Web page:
*Do you see different choices being made about what to produce, based on how audiences have changed?*
I don’t think there’s as much courage as there should be, and that’s completely because of escalating costs. When I started producing [in the 1950s], the cost of a musical was $250,000. That very same musical today will cost you well over $10 million, and the people you get the money from are a different profile. I raised all my money from dressers and stagehands. Now you have to have wealthy people, and you have to know how to get wealthy people.
*Does Hollywood’s part on Broadway raise the stakes?*
Those producers must come into it with different expectations. Yes. And that also changes the audience. I went to a musical—I won’t name it—and I sat behind six people: a mother, father, and four kids. Those six people represented $600. They were in T-shirts and flip-flops and shorts, and I thought: I’m glad you’re here, but I regret that you don’t think of the theater as an occasion. I think it is an occasion. A sense of occasion makes it more important.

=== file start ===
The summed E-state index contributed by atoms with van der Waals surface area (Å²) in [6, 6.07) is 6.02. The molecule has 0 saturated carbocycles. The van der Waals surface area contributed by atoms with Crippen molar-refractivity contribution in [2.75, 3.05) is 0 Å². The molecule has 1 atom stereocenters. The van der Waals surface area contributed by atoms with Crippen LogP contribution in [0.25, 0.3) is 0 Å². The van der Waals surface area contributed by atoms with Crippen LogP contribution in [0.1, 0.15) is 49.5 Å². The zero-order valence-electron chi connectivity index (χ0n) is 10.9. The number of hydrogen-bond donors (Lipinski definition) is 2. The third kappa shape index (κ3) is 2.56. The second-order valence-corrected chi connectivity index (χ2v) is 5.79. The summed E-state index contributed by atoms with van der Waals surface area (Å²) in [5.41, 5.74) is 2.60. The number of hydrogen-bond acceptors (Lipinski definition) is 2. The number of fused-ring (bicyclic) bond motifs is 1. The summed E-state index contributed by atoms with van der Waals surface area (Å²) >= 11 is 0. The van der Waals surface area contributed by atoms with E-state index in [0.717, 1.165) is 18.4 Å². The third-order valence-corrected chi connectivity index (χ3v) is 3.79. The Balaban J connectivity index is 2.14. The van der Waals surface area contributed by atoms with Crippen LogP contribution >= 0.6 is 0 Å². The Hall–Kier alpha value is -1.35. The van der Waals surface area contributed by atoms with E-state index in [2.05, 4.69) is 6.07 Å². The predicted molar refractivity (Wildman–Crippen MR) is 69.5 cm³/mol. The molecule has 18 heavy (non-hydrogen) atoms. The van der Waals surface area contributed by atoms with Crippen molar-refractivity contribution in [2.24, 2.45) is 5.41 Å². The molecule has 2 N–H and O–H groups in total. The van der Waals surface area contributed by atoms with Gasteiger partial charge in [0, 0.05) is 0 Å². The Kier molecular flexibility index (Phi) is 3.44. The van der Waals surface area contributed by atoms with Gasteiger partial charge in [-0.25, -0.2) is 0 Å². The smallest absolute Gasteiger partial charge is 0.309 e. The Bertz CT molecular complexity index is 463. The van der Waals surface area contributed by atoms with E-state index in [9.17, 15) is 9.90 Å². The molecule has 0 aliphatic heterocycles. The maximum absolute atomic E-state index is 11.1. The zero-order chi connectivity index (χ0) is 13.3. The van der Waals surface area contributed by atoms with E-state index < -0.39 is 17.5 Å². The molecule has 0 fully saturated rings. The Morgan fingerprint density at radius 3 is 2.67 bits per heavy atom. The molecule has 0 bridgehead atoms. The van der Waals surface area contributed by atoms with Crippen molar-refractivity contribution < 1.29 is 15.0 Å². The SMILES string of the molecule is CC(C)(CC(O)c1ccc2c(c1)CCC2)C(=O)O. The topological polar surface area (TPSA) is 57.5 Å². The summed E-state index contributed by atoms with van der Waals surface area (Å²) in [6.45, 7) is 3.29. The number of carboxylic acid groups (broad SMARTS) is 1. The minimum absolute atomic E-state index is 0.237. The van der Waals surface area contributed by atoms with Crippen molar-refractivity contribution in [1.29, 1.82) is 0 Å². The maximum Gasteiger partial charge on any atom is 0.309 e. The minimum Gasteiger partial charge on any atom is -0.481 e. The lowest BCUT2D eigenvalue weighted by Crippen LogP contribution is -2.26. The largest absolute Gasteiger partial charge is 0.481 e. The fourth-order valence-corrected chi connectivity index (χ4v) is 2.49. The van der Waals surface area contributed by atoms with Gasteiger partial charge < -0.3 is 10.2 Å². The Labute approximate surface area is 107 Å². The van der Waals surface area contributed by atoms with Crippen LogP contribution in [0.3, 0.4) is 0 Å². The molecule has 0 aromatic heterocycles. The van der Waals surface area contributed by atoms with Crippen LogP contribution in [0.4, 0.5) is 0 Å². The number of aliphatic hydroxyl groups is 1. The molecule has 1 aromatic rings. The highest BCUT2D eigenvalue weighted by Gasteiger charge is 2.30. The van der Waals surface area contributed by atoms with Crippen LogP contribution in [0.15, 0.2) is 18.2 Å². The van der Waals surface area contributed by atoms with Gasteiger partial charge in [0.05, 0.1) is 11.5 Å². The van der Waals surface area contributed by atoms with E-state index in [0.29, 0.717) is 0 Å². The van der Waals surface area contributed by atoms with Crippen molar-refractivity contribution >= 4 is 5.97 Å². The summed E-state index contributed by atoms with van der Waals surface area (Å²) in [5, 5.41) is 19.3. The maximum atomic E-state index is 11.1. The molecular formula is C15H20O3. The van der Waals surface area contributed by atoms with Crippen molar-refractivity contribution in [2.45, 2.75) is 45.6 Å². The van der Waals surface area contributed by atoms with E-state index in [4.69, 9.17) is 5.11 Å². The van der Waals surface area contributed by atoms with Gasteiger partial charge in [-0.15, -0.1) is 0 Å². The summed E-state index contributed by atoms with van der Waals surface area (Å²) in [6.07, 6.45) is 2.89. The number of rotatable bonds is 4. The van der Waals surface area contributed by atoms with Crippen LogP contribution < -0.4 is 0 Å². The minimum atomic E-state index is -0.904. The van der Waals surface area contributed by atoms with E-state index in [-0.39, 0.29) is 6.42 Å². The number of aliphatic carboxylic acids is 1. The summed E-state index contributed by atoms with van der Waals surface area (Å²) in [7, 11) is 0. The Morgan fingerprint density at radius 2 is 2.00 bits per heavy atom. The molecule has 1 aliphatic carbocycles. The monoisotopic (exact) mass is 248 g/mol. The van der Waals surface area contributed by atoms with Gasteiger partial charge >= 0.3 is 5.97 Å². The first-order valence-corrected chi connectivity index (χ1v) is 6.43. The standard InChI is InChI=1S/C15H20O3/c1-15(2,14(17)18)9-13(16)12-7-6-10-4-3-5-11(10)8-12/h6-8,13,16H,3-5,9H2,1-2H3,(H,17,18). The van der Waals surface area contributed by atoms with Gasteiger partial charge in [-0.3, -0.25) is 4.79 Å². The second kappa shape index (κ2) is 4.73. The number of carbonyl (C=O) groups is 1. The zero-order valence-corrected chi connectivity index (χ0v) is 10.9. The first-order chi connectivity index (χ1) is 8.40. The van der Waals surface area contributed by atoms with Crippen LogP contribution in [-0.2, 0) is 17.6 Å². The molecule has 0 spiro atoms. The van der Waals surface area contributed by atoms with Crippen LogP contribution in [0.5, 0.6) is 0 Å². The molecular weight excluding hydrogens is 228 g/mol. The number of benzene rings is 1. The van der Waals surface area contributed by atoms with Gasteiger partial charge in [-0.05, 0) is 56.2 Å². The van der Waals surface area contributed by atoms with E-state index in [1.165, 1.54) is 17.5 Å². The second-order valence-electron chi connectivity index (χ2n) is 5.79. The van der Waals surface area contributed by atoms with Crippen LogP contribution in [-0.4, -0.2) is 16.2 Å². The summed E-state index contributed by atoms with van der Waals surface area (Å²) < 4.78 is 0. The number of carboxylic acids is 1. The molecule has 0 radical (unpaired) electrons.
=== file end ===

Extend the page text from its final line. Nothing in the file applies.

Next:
*Hamilton has created a huge audience of people of all ages interested in the history of the U.S., of the Founding Fathers. Is that a hopeful sign?*
It starts with the idea. It is the least likely idea for a musical, from Ron Chernow’s book. A lot of the shows I’ve done have been the least likely for a musical, Sweeney Todd, West Side Story. Cabaret—it’s about the rise of the National Socialist Party. The big lesson is, don’t underestimate audiences.
*Who carries the burden to nurture unlikely ideas, to be courageous?*
We need more creative producers. When I came into the theater, there were a lot of them, and they were creative, and they were people of some means—they were heirs to a fortune. They wanted to be in the theater, but they couldn’t write or act or design scenery, but they wanted to be in the company of people who did have those talents. The theater as such has a little less cachet than it did, but that would be predictable. That’s because there’s so much more TV and everything. You need to be more elitist. I think it’s a good thing, but it’s such a dirty word. It has more than one meaning.
— Harold Prince: Hollywood Has Changed Broadway (Bloomgberg)